Erin has an M.Ed in adult education and a BS in psychology and a BS in management systems.
Challenges of Aging
For many of us, it can be unpleasant to grow older. Our society and culture value youth, and being old is sometimes treated like a disease that has no cure. Of course, it's a reality that all of us have to face at some point, so aging is a huge topic of study for sociologists. Among other things, they observe patterns of social activity and identify the challenges we all face as we age. Three of the larger challenges that have been identified are retirement, ageism and social isolation.
Retirement may seem like something to strive for - a goal - not a challenge to face. It's nice to imagine not having to go to work every day, traveling and living a life of leisure. However, retirement like this doesn't happen too often anymore. In our current economy, more and more individuals have no choice but to work well past the age of 65. The harsh reality is that most of those who cannot work - and even some of those who can - live in or close to poverty.
Money aside, another part of the challenge of retirement is adjusting to retired life. Work provides us not only with income but also with social interaction and a sense of purpose. So, our job is often an important part of our identity. When it ends, it's common to struggle with the loss of that identity.
Another challenge of aging that may seem more obvious than retirement is ageism. Although it can target any age group, ageism generally refers to prejudice and/or discrimination against older people. Ageism can be blatant or subtle. For example, it involves anything from refusing to hire an elderly worker to assuming an older woman needs help crossing the road.
The elderly are often given a negative stereotype: slow, confused, helpless, resistant to change, and/or generally unhappy. Like racism and sexism, discrimination can happen when unfair generalizations like this are made. Although the stereotype is not true of every older individual, age-related bias, unfortunately, exists in practically every setting.
The final challenge of aging we'll discuss in this lesson is that of social isolation. Being alone can be extremely unpleasant at any age. It's something that many people fear about growing old because, unfortunately, social isolation is common amongst the elderly.
The two challenges we've already discussed can actually have a big impact on this third challenge. Retirement closes off a major source of socialization, and ageism may result in younger individuals not wanting to socialize with older people. But the greatest cause of social isolation of elderly people is the death of a significant other. Heterosexual women, in particular, tend to experience this loss more often because they typically outlive their husbands.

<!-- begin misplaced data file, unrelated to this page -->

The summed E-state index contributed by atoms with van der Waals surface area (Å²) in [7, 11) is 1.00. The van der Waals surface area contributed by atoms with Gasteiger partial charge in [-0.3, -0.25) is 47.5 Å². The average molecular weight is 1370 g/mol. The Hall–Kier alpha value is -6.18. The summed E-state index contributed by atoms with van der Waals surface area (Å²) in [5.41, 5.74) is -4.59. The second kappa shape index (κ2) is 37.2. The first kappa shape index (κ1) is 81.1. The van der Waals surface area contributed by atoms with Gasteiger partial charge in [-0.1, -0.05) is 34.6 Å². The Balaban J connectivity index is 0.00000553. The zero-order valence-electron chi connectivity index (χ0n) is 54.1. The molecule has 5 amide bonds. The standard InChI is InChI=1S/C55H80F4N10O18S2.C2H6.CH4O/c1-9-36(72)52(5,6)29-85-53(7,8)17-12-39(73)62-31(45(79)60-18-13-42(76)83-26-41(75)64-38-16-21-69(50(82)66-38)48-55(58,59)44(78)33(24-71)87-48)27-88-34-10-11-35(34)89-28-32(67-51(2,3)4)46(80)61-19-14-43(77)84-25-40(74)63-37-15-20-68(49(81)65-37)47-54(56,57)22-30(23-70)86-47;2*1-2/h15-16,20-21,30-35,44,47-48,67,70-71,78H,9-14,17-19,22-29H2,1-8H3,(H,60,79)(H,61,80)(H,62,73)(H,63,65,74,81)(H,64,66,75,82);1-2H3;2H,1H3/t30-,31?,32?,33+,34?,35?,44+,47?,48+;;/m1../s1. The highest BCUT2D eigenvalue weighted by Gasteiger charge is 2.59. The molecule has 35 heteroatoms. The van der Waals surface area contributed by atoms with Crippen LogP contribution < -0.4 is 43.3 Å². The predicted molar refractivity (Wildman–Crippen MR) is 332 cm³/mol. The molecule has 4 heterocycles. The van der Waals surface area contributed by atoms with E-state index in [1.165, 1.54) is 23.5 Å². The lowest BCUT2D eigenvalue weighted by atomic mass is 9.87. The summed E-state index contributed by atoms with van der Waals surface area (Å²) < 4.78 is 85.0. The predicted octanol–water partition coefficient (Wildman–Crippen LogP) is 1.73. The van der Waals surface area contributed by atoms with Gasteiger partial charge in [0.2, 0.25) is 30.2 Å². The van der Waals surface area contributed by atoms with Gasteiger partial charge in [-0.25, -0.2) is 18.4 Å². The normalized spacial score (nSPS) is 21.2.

Related to the challenge of social isolation is the existence of elder abuse, which is the neglect or abuse of dependent elderly persons. Physical and/or psychological abuse, financial exploitation, medical abuse, and neglect are all forms that elder abuse can take. So, knowingly leaving an elderly person in isolation when that person is unable to fully care for himself or herself is one form of elder abuse. Although it certainly doesn't happen in every household, the rates of elder abuse are disturbingly high.
In summary, three of the larger challenges of aging that sociologists have identified are retirement, ageism, and social isolation. Retirement as the life of leisure we like to think of it as is not possible for everyone. In reality, it can mean living a life of extremely limited income (even poverty for some) and having to adjust to a loss of social interaction and a sense of purpose.
Ageism, which generally refers to prejudice and/or discrimination against older people, can be a blatant or subtle challenge. Like racism and sexism, unfair generalizations made about an entire population can result in discrimination and age-related bias in a variety of settings.
Both retirement and ageism can affect an individual's social interactions, but the greatest cause of social isolation of elderly people is the death of a significant other. Related to the challenge of social isolation is the existence of elder abuse, which is the neglect or abuse of dependent elderly persons. Knowingly leaving an elderly person in isolation when that person is unable to fully care for himself or herself is one form of elder abuse.
After watching this lesson, you should be able to identify and discuss various aspects of three of the larger challenges we face as we move up into old age.
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